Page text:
Raiders of the Lost Cocktail: Apricot Brandy

This is the first time I’ve managed to get my lazy, absentminded, procrastinatory ass in gear and participate in what is now the third installment of Raiders of the Lost Cocktail, run by the folks over at The Spirit World. (NOTE: Site now defunct.) The general idea behind it is this: “While we are certain there are great new cocktails yet to be discovered, we are equally certain there are great old cocktails that have been lost to the vagaries of time and chance. Some have been recovered by the new masters, but many have not. They are out there, in books and magazines, but they are at risk…”

Raiders of the Lost Cocktail

I started digging through my old books (almost at the last minute of course, I being me) and started by escewing ones that lots of people probably already have, such as the Savoy Cocktail book. Given that I’d pulled out Charles Baker earlier this week he was still fresh in my mind, but lots of people already have his Gentleman’s Companion, but I’ll bet not quite as many people have his subsequent tomes, The South American Gentleman’s Companion, Being an Exotic Drinking Book Or, Up & Down the Andes with Jigger, Beaker & Flask.

Our usual standard for apricot brandy (that is, sweet apricot liqueur with a brandy base, not a clear eau-de-vie or distillate of apricots, such as Hungarian barackpalinka or the outstanding Blume Marillen) is Marie Brizard’s most excellent Apry, but lately we’ve been enjoying the relatively new product by Rothman & Winter from Austria (and imported by our pal Eric Seed of Haus Alpenz), called Orchard Apricot. It’s slightly lower in alcohol than Apry (24% as opposed to 30%) and slightly less sweet (I forget the brix, and don’t have my refractometer handy … actually, come to think of it, I don’t have a refractometer), so you might have to adjust the balance in your cocktails to your own preferences when using it. While it doesn’t have quite as much alcohol or sugar, what it does have is a deep, rich, wonderful flavor of apricots!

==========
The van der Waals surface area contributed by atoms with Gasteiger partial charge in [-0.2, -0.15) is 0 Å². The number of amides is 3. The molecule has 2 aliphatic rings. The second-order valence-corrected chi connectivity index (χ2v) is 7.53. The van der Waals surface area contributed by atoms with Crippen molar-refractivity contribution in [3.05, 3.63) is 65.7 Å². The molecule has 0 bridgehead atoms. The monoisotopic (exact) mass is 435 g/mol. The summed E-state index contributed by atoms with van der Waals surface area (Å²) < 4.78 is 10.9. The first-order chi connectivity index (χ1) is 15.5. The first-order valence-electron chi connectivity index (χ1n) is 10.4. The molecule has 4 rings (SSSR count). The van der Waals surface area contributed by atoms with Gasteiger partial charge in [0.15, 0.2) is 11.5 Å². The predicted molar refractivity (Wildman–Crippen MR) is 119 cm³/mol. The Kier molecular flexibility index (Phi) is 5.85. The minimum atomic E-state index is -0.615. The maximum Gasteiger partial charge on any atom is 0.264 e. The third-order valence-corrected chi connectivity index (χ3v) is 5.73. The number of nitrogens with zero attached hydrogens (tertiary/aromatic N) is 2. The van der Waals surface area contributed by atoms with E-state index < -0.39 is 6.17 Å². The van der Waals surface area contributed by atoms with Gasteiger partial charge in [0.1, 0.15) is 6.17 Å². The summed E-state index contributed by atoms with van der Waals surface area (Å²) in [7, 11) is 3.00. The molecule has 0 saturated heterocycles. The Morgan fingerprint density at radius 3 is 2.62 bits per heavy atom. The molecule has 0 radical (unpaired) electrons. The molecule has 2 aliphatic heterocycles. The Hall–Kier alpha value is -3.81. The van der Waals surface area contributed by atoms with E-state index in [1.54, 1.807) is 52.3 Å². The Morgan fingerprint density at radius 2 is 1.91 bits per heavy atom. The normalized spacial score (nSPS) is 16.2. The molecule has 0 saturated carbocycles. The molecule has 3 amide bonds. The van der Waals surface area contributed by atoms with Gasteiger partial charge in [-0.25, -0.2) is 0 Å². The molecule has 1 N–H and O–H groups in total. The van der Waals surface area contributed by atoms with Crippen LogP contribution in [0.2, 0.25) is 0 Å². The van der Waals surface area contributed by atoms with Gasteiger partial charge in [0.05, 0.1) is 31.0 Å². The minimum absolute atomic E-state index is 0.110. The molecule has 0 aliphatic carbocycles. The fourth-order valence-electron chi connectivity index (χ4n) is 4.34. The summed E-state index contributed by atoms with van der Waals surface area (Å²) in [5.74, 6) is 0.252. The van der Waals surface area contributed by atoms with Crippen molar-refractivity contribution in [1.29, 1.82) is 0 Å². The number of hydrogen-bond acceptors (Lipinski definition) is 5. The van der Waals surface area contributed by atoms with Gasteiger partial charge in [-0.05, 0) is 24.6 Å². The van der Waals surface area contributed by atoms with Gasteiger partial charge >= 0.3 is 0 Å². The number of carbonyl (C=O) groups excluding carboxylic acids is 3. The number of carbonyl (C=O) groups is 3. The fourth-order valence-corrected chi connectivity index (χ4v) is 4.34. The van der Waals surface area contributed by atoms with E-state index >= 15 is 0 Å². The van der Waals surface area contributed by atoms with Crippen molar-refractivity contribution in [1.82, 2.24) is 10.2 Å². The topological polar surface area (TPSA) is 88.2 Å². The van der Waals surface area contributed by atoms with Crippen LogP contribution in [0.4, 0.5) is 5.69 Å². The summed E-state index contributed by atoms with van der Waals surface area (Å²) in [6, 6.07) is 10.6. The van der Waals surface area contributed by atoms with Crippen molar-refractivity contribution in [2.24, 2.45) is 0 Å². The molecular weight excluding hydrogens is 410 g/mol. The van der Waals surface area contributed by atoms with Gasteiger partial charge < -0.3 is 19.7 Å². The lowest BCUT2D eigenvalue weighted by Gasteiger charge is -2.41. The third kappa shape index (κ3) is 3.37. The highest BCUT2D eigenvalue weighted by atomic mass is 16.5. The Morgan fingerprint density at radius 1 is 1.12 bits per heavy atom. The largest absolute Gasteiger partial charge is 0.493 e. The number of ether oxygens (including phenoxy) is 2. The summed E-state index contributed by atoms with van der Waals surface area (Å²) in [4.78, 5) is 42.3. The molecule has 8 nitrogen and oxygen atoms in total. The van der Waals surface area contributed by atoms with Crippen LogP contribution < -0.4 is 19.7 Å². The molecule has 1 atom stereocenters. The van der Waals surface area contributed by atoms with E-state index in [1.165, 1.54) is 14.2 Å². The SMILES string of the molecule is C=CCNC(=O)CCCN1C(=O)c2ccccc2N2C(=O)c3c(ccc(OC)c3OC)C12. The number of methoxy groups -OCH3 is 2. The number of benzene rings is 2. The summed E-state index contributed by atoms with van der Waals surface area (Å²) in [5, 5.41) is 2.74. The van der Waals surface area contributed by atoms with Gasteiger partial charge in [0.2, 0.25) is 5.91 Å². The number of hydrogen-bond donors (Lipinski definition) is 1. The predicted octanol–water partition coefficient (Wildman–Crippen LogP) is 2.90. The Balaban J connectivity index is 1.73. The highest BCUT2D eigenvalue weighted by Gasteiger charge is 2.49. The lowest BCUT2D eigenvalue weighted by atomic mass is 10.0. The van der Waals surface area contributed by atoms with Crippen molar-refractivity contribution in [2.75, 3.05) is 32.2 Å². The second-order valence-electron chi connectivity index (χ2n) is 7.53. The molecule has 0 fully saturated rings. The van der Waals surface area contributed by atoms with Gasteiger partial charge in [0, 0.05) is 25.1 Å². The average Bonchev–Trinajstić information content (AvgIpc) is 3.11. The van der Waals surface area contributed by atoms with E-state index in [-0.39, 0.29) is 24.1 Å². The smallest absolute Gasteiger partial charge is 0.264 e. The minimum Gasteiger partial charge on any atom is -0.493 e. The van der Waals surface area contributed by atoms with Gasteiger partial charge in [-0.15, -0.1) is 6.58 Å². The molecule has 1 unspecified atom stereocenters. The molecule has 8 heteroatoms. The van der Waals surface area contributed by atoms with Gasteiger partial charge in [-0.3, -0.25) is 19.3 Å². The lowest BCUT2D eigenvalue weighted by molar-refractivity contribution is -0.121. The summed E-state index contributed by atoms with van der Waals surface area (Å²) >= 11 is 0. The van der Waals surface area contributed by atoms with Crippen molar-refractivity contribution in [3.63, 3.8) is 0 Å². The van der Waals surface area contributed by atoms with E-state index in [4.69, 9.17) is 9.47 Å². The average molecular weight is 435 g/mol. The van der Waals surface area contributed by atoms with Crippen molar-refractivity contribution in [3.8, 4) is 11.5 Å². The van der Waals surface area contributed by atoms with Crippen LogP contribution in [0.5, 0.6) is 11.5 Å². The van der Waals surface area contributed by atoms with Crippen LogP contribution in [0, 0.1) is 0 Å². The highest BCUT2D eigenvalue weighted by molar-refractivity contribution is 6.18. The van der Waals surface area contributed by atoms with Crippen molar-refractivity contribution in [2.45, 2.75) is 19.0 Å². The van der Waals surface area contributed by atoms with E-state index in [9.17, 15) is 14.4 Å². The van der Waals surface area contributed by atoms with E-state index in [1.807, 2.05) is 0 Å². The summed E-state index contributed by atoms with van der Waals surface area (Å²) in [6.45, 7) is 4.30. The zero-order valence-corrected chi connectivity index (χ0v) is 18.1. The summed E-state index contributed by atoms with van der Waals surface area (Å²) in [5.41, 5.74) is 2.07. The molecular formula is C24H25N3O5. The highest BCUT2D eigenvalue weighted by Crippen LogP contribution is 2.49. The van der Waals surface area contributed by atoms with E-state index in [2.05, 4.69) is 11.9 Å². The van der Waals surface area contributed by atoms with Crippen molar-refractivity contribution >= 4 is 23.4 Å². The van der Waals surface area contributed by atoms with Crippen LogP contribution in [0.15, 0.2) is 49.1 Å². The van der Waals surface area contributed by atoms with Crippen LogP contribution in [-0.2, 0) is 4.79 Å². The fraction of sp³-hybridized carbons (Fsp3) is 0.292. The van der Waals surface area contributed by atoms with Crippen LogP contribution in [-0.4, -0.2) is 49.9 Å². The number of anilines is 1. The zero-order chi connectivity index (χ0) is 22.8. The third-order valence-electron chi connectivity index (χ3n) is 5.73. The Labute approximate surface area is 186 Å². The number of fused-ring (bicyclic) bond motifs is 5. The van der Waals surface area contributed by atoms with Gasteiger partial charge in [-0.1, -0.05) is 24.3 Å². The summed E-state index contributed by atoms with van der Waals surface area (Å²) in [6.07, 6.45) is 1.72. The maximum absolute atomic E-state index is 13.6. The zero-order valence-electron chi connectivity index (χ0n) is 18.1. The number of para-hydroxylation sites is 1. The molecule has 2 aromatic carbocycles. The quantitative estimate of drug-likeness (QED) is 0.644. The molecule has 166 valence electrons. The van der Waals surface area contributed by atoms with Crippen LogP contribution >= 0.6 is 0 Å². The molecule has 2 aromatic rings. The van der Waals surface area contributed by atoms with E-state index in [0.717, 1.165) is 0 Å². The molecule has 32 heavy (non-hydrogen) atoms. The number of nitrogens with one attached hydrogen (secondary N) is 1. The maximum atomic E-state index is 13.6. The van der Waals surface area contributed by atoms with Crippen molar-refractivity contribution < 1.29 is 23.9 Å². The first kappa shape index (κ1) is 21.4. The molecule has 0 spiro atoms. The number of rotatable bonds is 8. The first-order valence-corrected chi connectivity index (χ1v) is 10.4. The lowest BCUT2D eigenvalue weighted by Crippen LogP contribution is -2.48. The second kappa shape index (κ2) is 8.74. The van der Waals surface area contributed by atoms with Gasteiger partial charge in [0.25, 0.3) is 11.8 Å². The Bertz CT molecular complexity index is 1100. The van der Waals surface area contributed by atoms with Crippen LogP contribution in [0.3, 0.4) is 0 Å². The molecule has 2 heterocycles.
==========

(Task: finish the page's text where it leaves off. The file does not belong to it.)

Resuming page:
In the book I found three contenders, and last night Wes and I had a tasting of two. We passed the glasses back and forth, tasted, swished them around, wrinkled and furrowed our brows, and declared that we had two good cocktails but only one clear winner. Here’s the one that came out on top, plus the runner-up and a special bonus cocktail (one you’ve perhaps seen before but richly deserves another view), all featuring lovely lovely apricot brandy.

The PISCO-APRICOT TROPICÁLS, an Exotic Pair of Cocktails which May be Served Frozen, or Shaken as a Standard Cocktail, from Lima Country Club, Lima Peru.

If you have been able to rat-out a crock of this charming and fragrant Peruvian Grape Brandy, see Shopping Index, try these 2 to vary the Pisco Sour listed on Page 143.

2 oz Pisco Brandy
1/4 to 1/2 pony Garnier’s Apricot liqueur.
Juice 1/2 small lime.
Small dash Angostura.

Eitiher put in pre-chilled electric mixer with fine ice and serve in big champagne cocktail glass in frozen form, or shake with big ice and strain into chilled stemmed cocktail glass.